How to Give Your Strokes Style in Adobe After Effects

After Effects November 21, 2018 4 min read

Strokes are a powerful tool in After Effects CC, allowing you to make your projects dynamic and exciting by bringing lines to life in a stylish way. There are plenty of ways to create strokes in After Effects. In this tutorial, you’ll learn how to create three creative and adaptable stroke styles.

3 Creative Ways to Improve Your Strokes

1. Create an Animated Dotted Line

Imagine an animated map with a dotted line moving from point A to point B. The dotted line is pretty straightforward to create but can be tricky to animate. Let’s kick off by working within a 1920×1080 composition, and drawing a path between two points on the map. The two points can be whatever you like: shapes, images, or anything.

Step 1: Draw a Path

  1. With no layer selected, use the Pen tool to draw out the path for the map between two points. 
  2. Rename the new shape layer something like “Path.” 
  3. Inside the path layer, delete the fill and open up the Stroke settings
  4. Adjust color and stroke width to taste.

Step 2: Adjust the Dash Settings

At the bottom of the stroke options, see the function Dashes with a plus and minus button. If you hit plus, it creates the default dash setting: 10 pixels long and a gap 10 pixels long. By increasing the dash value, you are increasing both the dash length and the gap. Hitting plus again will give you a separate setting for the gap. 

Keep hitting the plus button for more and more dash and gap settings. After Effects will just cycle through them for the length of the stroke. 

  1. Try using a Dash of 50 and a gap of 30. 
  2. Add a Trim Paths to the path layer. 
  3. Set a keyframe for the end at frame 0, with a value of 0, and at frame 60 with a value of 100.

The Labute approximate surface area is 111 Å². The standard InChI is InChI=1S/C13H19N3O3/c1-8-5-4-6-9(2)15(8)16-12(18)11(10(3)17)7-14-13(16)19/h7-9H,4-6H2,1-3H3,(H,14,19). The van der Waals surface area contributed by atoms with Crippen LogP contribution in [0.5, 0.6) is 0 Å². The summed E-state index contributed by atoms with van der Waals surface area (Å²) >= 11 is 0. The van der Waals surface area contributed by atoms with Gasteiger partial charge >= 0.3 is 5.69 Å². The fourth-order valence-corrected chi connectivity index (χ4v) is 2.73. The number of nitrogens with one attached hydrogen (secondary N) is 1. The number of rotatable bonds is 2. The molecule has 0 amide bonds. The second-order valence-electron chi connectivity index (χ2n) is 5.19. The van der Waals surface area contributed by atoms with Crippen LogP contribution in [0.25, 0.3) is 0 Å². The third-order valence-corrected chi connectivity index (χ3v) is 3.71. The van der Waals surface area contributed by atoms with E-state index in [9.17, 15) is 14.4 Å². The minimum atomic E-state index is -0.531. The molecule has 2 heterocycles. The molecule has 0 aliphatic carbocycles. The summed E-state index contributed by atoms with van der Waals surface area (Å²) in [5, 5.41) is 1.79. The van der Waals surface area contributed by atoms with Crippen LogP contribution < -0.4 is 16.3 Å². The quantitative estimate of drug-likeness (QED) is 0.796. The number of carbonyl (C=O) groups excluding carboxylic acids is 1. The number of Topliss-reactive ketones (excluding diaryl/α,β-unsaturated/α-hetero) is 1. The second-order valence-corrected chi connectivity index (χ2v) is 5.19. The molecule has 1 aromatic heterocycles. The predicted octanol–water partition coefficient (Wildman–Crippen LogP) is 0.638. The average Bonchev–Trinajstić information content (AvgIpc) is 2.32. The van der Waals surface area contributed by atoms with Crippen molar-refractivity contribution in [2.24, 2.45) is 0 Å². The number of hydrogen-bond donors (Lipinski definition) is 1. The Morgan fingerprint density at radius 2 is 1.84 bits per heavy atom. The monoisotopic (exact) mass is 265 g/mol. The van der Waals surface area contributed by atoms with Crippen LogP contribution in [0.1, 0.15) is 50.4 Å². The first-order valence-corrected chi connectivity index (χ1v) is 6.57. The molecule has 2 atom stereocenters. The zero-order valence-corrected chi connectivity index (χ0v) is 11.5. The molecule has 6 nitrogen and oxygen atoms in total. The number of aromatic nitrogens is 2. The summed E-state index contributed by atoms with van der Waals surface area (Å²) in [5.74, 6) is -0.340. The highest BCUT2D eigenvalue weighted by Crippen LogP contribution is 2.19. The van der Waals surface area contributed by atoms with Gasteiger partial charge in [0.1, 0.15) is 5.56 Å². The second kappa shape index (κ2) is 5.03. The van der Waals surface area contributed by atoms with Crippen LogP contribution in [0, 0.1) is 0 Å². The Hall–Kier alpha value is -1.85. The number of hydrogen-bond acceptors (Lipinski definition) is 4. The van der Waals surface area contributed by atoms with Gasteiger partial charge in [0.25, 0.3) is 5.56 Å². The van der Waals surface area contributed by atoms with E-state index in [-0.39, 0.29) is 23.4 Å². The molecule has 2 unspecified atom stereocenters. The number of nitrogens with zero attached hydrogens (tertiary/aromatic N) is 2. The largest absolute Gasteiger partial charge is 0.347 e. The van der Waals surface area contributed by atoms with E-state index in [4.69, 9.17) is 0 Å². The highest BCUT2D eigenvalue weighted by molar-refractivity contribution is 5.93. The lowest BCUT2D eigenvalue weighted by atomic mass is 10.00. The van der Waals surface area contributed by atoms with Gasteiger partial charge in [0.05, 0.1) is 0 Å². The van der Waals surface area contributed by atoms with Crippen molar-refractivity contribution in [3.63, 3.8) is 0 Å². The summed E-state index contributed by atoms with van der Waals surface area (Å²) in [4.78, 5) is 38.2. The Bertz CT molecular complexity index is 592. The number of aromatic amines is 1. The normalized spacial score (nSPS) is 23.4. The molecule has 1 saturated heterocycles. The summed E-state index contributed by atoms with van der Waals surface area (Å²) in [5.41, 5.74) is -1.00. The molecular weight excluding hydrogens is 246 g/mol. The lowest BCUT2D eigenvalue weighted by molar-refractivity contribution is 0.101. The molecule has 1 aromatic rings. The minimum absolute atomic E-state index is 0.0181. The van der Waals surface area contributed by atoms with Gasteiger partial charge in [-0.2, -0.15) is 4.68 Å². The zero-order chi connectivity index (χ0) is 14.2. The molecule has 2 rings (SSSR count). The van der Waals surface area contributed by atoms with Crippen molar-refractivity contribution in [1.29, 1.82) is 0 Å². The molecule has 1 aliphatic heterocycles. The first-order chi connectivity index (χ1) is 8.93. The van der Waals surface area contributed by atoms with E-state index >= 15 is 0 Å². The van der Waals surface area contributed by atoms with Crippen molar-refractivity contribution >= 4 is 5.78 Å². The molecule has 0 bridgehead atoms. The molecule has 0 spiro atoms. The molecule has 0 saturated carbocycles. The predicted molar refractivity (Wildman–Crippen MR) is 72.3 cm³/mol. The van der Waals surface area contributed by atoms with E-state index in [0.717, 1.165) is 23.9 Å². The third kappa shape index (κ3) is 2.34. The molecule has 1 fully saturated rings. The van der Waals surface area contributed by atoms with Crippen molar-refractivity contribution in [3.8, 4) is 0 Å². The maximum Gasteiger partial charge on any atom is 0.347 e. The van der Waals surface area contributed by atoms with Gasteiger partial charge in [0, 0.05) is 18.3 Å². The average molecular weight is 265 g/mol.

4. Add a keyframe for the start at frame 45 with a value of 0, and at frame 105 with a value of 100. 
  5. Easy Ease all the keyframes. 

Step 3: Use an Alpha Matte

When you look at this animation, you’ll see that it animates on just fine, but it animates off strangely. The whole stroke moves off, which isn’t ideal. The easiest way to combat this problem is to use an alpha matte. 

  1. Duplicate the path layer and name the new layer Path Matte
  2. Delete all the dashes from the path matte by using the Minus button. 
  3. On the original path layer, delete the Trim Paths and make sure it is sitting below the path matte in the layer stack. 
  4. Set the path’s track matte to Alpha Matte. This will let it animate off with the dashes remaining static. 

2. Create a Neon Stroke

Next up, how about a neon light bulb with the rays of light animating on and off? This is another excellent use of stroke in After Effects, which you can apply to many different projects.

Step 1: Create a Light Bulb & Add Inner Glow

  1. Grab a royalty-free light bulb image or create one yourself in Illustrator. Or apply this technique to a different image entirely — it’s up to you!
  2. Set the Stroke Width on your path to 20 and color them to your liking. 
  3. When choosing colors, lean towards bright, less saturated colors, since this will be the color of the “core” of the neon.